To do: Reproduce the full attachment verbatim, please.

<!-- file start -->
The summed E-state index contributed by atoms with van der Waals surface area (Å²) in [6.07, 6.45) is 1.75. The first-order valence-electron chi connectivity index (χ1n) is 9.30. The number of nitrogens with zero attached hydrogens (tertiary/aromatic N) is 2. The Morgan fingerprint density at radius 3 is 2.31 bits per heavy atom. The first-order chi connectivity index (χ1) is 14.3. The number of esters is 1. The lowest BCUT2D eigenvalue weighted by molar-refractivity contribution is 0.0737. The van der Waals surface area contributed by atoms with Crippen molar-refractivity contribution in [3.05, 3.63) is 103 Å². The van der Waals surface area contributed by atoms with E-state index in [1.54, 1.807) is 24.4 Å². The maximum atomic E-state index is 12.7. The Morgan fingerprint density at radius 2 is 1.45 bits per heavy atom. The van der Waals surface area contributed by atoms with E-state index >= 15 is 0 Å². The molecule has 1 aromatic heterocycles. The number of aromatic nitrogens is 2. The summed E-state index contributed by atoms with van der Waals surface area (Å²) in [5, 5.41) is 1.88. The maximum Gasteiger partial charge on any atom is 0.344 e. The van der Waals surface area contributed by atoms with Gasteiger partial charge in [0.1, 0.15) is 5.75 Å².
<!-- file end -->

The summed E-state index contributed by atoms with van der Waals surface area (Å²) in [6.07, 6.45) is 1.75. The first-order valence-electron chi connectivity index (χ1n) is 9.30. The number of nitrogens with zero attached hydrogens (tertiary/aromatic N) is 2. The Morgan fingerprint density at radius 3 is 2.31 bits per heavy atom. The first-order chi connectivity index (χ1) is 14.3. The number of esters is 1. The lowest BCUT2D eigenvalue weighted by molar-refractivity contribution is 0.0737. The van der Waals surface area contributed by atoms with Crippen molar-refractivity contribution in [3.05, 3.63) is 103 Å². The van der Waals surface area contributed by atoms with E-state index in [1.54, 1.807) is 24.4 Å². The maximum atomic E-state index is 12.7. The Morgan fingerprint density at radius 2 is 1.45 bits per heavy atom. The van der Waals surface area contributed by atoms with E-state index >= 15 is 0 Å². The molecule has 1 aromatic heterocycles. The number of aromatic nitrogens is 2. The summed E-state index contributed by atoms with van der Waals surface area (Å²) in [5, 5.41) is 1.88. The maximum Gasteiger partial charge on any atom is 0.344 e. The van der Waals surface area contributed by atoms with Gasteiger partial charge in [0.1, 0.15) is 5.75 Å².